Andrew Feenberg, in his article entitled “Reflections on the Distance Learning Controversy” has clearly shown favor for the online education as one of the pioneers of such program. His admiration for the purpose of the program is so obvious when he said that “the virtual classroom was a place of intense intellectual and human interaction” (A. Feenberg). I am personally in favor of pursuing distant education, knowing that such method can help a lot non-traditional students. It maybe possible that “intense intellectual and human interaction”, as Feenberg claimed, can happen in online education. This is so because intelligent and smart students can be found anywhere else in the world, regardless of their nationality and age, as well as teachers. I also agree that such kind of students can be shaped by online education but like traditional classroom learning, the case is relative. I said so because learning depends on how eager and dedicated students are.

For Feenberg to say that “the quality of these online discussions surpasses anything I have been able to stimulate in my face-to-face” is something I would have to strongly disagree with. Feenberg spoke of his personal experience as an online teacher. The bias here is that not all teachers find the same thing. Linda Sweeney, in her article entitled “Guidelines for Being a Good Online Student” expressed her frustration in having students with bad learning habits who are to be kept reminded of their schedules. The obvious factor here is attitude. One problem with online education is the attitude of instructors, students, and administrators (D. Valentine). The quality of education depends on how the parties involved behave towards online education and how much importance do they place on the program. As one Professor stated, “The students’ interest, motivation, questioning, and interaction must be on display throughout the learning process” (A.Arsham). As with the traditional classroom lectures, students and teachers interaction is vital in the learning process. The personal exchange of information and views are indications that both parties are interested on what they are discussing about. When students make queries or clarifications on the lesson, it means that students are taking things seriously.

Face-to-face class discussion has the advantage of on-the-spot monitoring of those who are showing interest because the students and teachers are physically with each other at the same time and at the same place. This means that checking the students’ attitudes is immediate. This is hardly possible with distance learning where teachers have to do time-consuming e-mail just to remind students of their schedules. So Feenberg cannot absolutely claim that online discussions can surpass that one done with face-to-face. It is however admirable for Feenberg to admit that distance learning systems cannot replace face-to-face classroom education, as he stressed in his conclusion.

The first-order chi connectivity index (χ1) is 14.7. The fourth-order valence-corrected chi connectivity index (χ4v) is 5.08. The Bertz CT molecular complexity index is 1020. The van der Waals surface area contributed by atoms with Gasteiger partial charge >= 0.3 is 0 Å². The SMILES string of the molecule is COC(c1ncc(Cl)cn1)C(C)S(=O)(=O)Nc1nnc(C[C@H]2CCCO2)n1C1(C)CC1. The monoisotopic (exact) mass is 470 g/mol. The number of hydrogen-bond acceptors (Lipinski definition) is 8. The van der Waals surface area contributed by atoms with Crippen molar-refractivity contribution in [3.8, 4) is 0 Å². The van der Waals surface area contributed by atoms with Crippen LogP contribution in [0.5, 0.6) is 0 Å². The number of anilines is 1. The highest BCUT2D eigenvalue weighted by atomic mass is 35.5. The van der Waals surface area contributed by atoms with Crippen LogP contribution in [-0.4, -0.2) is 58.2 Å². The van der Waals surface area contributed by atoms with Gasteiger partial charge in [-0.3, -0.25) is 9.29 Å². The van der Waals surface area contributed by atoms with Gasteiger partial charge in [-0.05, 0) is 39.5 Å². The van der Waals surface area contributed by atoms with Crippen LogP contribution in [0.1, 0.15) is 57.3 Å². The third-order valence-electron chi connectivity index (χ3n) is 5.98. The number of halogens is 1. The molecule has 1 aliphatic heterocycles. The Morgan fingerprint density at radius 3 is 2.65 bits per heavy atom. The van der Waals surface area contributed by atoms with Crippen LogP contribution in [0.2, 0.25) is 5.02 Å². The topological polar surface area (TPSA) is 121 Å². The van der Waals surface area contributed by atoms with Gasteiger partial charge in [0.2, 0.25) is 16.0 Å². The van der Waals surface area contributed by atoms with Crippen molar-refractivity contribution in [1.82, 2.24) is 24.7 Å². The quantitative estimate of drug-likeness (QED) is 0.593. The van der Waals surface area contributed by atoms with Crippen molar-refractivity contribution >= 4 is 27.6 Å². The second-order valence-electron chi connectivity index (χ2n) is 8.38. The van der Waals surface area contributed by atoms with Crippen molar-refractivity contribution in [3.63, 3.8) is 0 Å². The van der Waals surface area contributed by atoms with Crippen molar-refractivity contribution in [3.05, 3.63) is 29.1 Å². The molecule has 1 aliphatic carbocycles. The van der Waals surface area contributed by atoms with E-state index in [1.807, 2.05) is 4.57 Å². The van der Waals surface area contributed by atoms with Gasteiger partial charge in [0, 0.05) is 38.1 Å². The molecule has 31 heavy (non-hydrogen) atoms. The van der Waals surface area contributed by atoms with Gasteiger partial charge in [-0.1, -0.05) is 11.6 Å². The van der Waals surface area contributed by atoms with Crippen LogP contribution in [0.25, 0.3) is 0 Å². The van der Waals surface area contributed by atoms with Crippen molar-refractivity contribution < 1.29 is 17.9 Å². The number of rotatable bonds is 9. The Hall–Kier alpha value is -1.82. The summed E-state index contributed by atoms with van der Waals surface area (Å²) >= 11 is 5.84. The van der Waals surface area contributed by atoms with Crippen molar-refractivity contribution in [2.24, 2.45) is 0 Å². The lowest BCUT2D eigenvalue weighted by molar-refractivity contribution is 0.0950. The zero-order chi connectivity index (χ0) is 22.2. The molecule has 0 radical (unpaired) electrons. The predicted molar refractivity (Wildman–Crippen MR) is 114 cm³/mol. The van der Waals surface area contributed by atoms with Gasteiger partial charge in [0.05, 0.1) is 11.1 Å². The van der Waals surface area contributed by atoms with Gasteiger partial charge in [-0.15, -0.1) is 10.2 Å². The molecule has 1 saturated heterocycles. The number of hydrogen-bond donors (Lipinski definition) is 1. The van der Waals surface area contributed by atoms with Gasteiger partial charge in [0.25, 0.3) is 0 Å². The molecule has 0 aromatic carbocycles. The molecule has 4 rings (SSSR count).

Another vital consideration in the issue of distance learning is the cost involved, which, Feenberg did not fail to pay attention to. While the author enumerated the benefits of distance learning, he did consider that “distance learning is not going to be a cheap replacement for campuses” (A. Feenberg). In his discussion, he looked into the interests of the parties involved relative to the cost of online education: the government, corporations, teachers and students. Feenberg’s idea was that the government is interested in cost reduction for educational expenses while the corporations which are to provide the resources are obviously interested with sales and earnings of which I agree with. So the main concern here is the difference between cost efficiency and cost effectiveness. As Doug Valentine quoted Atkinson’s statement: “it is possible for a program to be efficient but not cost effective if the outputs which are actually produced do not contribute to the program objectives: that is it may be efficient at doing the wrong things” (Atkinson, 1983).

With the actual cost of education as computed by Weber, the government does not actually have the assurance of achieving both cost effectiveness and cost efficiency. If the cost of training teachers, the cost hardware and software, human resources such as technicians and other people involved are to be considered, we can say that establishing online education is not as cheap as it may seem for others. Valentine stressed that “the costs associated with training technicians and instructors should not be overlooked”; citing the fact that online education requires a minimum of three persons in one setting compared with one instructor in a traditional setting.